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Sunday, March 10, 2013

Article Claims Mom Got Pregnant by Son on Purpose

What is published in the media isn't always the truth, the whole truth, and nothing but the truth, for many reasons that I'm not going to get into right now. Almost of the people in consanguinamorous relationships I am in personal contact with avoid media attention due the legal and social risks of being outed. Those who have already been outed and prosecuted have more freedom to speak up, but others remain quiet, going about their lives being good people but being treated like second-class citizens because of their love. This makes me a bit skeptical of news articles about people in consanguinamorous relationships that include their names and pictures. The blog Incest Experiences had an entry about a news item that caught my eye. Here's what Monte wrote on the blog...
I want to preference this by saying I’ve only been able to find one link for this article and I can’t find any information on the location of this story.  Needless to say I find the story fascinating even though there is very few details on the couple.

40 year old Mbereko, who was widowed 12 years ago, has been living with her first child, 23 year old Farai Mbereko.  Yes, she is living with her 23 year old son, but that’s just the beginning of this families story.  She confirms that she’s six months pregnant and that she has decided it’s better to “marry” her son because she doesn’t want to marry her late husband’s young brothers, whom she says are coveting her. 
Why should she have to marry anybody? But if she wants to marry Farai, she should be free to do so.
Of course, we are ALL curious what the 23 year old Ferai has to say about marrying AND supporting his mother and their child.  Apparently he is MORE than ready to do just that.  Not to mention he doesn’t want people to call his mother a whore.  But there is at least one guy who isn’t happy for the incestuous couple, local headman Nathan Muputirwa, is that man and he had this to say: “We cannot allow this to happen in our village, mashura chaiwo aya, (This is a bad omen indeed).  In the past they would have to be killed but today we cannot do it because we are afraid of the police.”.  He is so against the idea of the couple getting married he wanted to KILL THEM!  But luckily he is afraid of the law and instead decided to just banish them from the village.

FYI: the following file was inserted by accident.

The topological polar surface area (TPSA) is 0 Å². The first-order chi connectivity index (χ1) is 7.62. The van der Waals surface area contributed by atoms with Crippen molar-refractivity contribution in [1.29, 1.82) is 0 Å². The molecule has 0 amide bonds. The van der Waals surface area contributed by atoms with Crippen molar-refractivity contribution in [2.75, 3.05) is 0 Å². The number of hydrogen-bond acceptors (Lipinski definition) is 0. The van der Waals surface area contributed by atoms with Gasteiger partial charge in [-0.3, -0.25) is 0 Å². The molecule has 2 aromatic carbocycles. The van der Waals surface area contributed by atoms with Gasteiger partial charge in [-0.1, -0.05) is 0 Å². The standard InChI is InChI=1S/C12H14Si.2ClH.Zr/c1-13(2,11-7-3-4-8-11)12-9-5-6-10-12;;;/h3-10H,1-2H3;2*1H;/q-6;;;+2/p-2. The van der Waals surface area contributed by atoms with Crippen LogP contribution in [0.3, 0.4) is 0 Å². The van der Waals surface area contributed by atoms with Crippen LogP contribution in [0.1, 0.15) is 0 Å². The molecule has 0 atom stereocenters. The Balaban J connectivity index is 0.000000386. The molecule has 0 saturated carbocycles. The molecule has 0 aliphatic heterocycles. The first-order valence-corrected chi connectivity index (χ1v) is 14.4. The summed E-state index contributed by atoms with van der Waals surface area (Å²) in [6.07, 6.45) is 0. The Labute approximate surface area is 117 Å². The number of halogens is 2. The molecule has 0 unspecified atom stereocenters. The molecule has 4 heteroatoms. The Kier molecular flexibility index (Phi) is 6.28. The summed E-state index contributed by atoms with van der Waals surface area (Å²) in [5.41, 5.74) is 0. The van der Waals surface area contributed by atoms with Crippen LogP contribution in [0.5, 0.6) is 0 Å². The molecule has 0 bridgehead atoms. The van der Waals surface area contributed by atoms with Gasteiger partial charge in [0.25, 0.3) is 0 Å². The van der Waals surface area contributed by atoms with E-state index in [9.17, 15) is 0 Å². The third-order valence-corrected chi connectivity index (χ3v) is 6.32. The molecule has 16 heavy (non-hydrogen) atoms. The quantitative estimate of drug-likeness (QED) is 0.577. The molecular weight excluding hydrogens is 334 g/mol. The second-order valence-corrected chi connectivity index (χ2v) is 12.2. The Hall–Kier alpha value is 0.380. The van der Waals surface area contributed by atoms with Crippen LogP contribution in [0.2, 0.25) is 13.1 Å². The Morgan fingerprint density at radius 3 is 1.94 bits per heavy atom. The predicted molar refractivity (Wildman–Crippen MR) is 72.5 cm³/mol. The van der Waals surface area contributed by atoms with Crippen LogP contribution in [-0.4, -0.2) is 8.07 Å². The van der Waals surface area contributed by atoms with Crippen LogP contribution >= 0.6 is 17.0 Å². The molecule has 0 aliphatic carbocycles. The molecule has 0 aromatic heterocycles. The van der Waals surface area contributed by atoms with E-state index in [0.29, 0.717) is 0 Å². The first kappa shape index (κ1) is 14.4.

Well, banishment is better than violence, but it is still ridiculous

Here is the article from blackmediascoop.com. Check out the ever-so-enlightened comments if you want to shake your head.






They are adults. Let's them be together, marry, and raise their child(ren.) An adult should be free to share love, sex, residence, and marriage with any and all consenting adults, without prosecution, bullying, banishment, or discrimination. If this article is truth, it is sad that people would be so prejudiced as to drive lovers away.

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Friday, March 8, 2013

The Poly Freedom to Marry Will Happen

Bumped up so I can refer you to compare what I wrote with what was written at this poly blog.

With awareness of polyamory rising, there has been buzz lately, some of it with a discouraging tone, about whether or not polyamorous marriages (what I call polygamy) will be legalized. I don't consider it an if, but a when. Others, not so much. Mistress Matisse at The Stranger doesn't agree, for one example.

It's true that some poly people don't want their relationship associated with anything resembling hetero-mono conformity or formality, especially not in a form registered with a government, and some of those don't want anyone's relationship anointed by government. There are others, however, who do want to be free to have their polyamorous marriage registered and treated equally.

As long as marriage, civil unions, or anything of the sort is offered by the government, then an adult should be be free to enter into one with any and all consenting adults. From a government perspective, marriage is about money (forming a corporation) and next-of-kin. When it comes to money, we already have models in business of how to accommodate more than two people, how to handle it if one person wants to leave or another wants to join, etc, When it comes to next of kin, that can be sorted out with an additional legal document or a single line on a marriage license.